I read with interest the article in the Sept. 17 edition about the Berry history professors’ work on understanding statues and monuments and maybe helping to chart “where do we go from here.”
Although most of the article was informative and, I hope, useful, one question and answer concerned me. A person asked the question about whether moving around or taking down statues amounted to changing history. It appeared she was given a not very polite put-down with the answer that “history is conveyed in lots of different forms” (quote is from a professor at the meeting).
This answer would imply that to take down a statue dedicated to the memory of soldiers is an okay thing because Shelby Foote or Bruce Catton or whoever also wrote a book about it. And a book is okay. If the statue is not okay and the book is okay, that sounds like taking both sides of the same issue. If you believe the statue is bad and should be taken down, shouldn’t you also believe the books should be removed from the shelves?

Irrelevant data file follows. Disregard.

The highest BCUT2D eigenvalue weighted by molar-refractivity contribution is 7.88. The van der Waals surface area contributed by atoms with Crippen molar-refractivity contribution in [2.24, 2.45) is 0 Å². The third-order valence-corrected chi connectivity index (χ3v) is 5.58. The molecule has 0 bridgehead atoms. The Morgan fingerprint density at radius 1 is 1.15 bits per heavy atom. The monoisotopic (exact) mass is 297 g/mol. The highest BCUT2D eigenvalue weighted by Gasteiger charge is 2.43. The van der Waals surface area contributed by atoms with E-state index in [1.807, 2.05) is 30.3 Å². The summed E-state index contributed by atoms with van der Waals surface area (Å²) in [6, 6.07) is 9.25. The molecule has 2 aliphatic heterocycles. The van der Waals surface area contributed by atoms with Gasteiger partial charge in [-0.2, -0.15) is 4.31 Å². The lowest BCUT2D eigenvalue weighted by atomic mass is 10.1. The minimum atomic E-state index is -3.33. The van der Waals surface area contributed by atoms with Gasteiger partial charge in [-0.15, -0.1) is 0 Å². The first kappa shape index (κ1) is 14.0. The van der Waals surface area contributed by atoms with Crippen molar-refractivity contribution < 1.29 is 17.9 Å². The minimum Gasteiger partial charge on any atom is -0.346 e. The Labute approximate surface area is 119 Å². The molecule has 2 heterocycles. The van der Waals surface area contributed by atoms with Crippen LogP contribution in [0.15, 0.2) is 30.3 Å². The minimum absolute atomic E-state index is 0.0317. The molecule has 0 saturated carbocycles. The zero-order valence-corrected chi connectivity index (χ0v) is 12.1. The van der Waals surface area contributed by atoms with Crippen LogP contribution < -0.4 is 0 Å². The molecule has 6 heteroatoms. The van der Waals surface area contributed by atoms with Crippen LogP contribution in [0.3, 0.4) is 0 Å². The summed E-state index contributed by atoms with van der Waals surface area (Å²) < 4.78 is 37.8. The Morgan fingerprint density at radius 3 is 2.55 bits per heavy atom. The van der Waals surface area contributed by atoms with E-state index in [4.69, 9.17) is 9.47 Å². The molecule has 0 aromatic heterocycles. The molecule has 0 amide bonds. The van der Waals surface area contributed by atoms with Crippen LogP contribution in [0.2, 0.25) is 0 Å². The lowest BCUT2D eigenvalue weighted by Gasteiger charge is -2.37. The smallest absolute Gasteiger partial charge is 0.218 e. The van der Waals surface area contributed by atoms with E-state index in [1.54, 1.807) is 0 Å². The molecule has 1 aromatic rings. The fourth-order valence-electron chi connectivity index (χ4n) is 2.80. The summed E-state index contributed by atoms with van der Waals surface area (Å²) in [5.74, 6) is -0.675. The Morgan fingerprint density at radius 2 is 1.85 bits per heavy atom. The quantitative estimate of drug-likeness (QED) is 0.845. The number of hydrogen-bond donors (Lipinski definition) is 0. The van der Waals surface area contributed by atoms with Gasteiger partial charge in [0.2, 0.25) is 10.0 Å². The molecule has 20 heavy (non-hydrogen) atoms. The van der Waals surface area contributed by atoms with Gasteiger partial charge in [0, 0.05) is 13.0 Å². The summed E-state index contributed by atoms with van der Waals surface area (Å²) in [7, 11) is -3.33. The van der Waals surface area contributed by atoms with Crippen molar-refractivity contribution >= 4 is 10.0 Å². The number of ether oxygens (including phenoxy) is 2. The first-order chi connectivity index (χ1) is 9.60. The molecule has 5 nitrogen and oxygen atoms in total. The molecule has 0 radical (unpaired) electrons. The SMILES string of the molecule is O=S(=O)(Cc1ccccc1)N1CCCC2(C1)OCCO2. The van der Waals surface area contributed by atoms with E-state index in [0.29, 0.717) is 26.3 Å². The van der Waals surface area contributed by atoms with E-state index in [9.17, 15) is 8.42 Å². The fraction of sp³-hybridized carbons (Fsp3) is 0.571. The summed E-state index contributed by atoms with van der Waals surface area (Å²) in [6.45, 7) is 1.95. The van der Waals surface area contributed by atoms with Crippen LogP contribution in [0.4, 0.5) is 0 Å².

Many people might agree that the book should be removed also. Where does this end? Its ultimate end is in removal of the history which is what the person at the meeting was asking. We’ve seen people’s changing of history, whether by tearing up or knocking down statues or gathering up and burning books or, most horribly, the killing of those with opposing thoughts and opinions.
Perhaps this broader theme would have made for another meeting on the subject of statuary.